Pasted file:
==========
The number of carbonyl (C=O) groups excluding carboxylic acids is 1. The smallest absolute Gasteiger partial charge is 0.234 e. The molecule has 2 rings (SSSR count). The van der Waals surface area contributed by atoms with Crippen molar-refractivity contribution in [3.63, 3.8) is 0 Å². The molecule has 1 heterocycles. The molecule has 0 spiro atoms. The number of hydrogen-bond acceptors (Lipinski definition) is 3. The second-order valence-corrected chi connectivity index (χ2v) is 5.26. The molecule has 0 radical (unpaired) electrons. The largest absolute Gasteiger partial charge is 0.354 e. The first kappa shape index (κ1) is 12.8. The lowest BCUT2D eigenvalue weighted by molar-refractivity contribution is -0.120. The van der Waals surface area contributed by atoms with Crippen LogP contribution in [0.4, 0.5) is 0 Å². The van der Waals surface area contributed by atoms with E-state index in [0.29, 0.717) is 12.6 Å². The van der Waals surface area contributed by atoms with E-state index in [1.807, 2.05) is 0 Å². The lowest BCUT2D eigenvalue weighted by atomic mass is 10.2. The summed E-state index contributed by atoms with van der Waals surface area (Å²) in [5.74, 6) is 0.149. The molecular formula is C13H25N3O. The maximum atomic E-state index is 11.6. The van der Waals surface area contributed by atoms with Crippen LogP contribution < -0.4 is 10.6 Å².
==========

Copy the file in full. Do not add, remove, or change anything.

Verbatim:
The number of carbonyl (C=O) groups excluding carboxylic acids is 1. The smallest absolute Gasteiger partial charge is 0.234 e. The molecule has 2 rings (SSSR count). The van der Waals surface area contributed by atoms with Crippen molar-refractivity contribution in [3.63, 3.8) is 0 Å². The molecule has 1 heterocycles. The molecule has 0 spiro atoms. The number of hydrogen-bond acceptors (Lipinski definition) is 3. The second-order valence-corrected chi connectivity index (χ2v) is 5.26. The molecule has 0 radical (unpaired) electrons. The largest absolute Gasteiger partial charge is 0.354 e. The first kappa shape index (κ1) is 12.8. The lowest BCUT2D eigenvalue weighted by molar-refractivity contribution is -0.120. The van der Waals surface area contributed by atoms with Crippen LogP contribution in [0.4, 0.5) is 0 Å². The van der Waals surface area contributed by atoms with E-state index in [0.29, 0.717) is 12.6 Å². The van der Waals surface area contributed by atoms with E-state index in [1.807, 2.05) is 0 Å². The lowest BCUT2D eigenvalue weighted by atomic mass is 10.2. The summed E-state index contributed by atoms with van der Waals surface area (Å²) in [5.74, 6) is 0.149. The molecular formula is C13H25N3O. The maximum atomic E-state index is 11.6. The van der Waals surface area contributed by atoms with Crippen LogP contribution < -0.4 is 10.6 Å².